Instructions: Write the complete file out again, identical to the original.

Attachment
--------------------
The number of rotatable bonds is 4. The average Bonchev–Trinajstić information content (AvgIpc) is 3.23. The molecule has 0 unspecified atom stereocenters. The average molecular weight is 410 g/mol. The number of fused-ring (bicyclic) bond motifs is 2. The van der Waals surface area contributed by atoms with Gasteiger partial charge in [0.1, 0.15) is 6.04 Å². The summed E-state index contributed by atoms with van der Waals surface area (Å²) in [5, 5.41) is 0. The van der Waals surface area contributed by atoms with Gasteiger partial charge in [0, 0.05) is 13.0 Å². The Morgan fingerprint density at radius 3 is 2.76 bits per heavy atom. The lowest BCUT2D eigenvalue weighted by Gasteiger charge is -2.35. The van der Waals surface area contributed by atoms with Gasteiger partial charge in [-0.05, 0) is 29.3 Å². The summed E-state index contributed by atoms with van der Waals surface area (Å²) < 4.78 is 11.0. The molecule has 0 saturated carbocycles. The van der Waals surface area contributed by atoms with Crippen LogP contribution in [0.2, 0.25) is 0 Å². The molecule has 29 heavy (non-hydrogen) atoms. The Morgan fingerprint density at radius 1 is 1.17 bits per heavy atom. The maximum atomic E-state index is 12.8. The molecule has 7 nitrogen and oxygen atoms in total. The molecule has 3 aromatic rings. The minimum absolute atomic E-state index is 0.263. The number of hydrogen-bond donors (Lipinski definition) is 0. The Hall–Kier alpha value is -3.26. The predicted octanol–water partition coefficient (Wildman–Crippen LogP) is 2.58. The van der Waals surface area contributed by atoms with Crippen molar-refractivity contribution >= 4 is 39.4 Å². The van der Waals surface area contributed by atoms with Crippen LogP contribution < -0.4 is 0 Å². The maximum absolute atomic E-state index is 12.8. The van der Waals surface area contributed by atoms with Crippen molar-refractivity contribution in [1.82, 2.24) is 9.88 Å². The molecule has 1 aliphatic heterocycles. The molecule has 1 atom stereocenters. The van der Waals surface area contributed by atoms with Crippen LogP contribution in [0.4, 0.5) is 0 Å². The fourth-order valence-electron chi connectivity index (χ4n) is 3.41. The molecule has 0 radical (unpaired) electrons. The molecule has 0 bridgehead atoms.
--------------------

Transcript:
The number of rotatable bonds is 4. The average Bonchev–Trinajstić information content (AvgIpc) is 3.23. The molecule has 0 unspecified atom stereocenters. The average molecular weight is 410 g/mol. The number of fused-ring (bicyclic) bond motifs is 2. The van der Waals surface area contributed by atoms with Gasteiger partial charge in [0.1, 0.15) is 6.04 Å². The summed E-state index contributed by atoms with van der Waals surface area (Å²) in [5, 5.41) is 0. The van der Waals surface area contributed by atoms with Gasteiger partial charge in [0, 0.05) is 13.0 Å². The Morgan fingerprint density at radius 3 is 2.76 bits per heavy atom. The lowest BCUT2D eigenvalue weighted by Gasteiger charge is -2.35. The van der Waals surface area contributed by atoms with Gasteiger partial charge in [-0.05, 0) is 29.3 Å². The summed E-state index contributed by atoms with van der Waals surface area (Å²) < 4.78 is 11.0. The molecule has 0 saturated carbocycles. The van der Waals surface area contributed by atoms with Crippen LogP contribution in [0.2, 0.25) is 0 Å². The molecule has 29 heavy (non-hydrogen) atoms. The Morgan fingerprint density at radius 1 is 1.17 bits per heavy atom. The maximum atomic E-state index is 12.8. The molecule has 7 nitrogen and oxygen atoms in total. The molecule has 3 aromatic rings. The minimum absolute atomic E-state index is 0.263. The number of hydrogen-bond donors (Lipinski definition) is 0. The Hall–Kier alpha value is -3.26. The predicted octanol–water partition coefficient (Wildman–Crippen LogP) is 2.58. The van der Waals surface area contributed by atoms with Crippen molar-refractivity contribution >= 4 is 39.4 Å². The van der Waals surface area contributed by atoms with Crippen LogP contribution < -0.4 is 0 Å². The maximum absolute atomic E-state index is 12.8. The van der Waals surface area contributed by atoms with Crippen molar-refractivity contribution in [1.82, 2.24) is 9.88 Å². The molecule has 1 aliphatic heterocycles. The molecule has 1 atom stereocenters. The van der Waals surface area contributed by atoms with Crippen LogP contribution in [0.4, 0.5) is 0 Å². The fourth-order valence-electron chi connectivity index (χ4n) is 3.41. The molecule has 0 radical (unpaired) electrons. The molecule has 0 bridgehead atoms.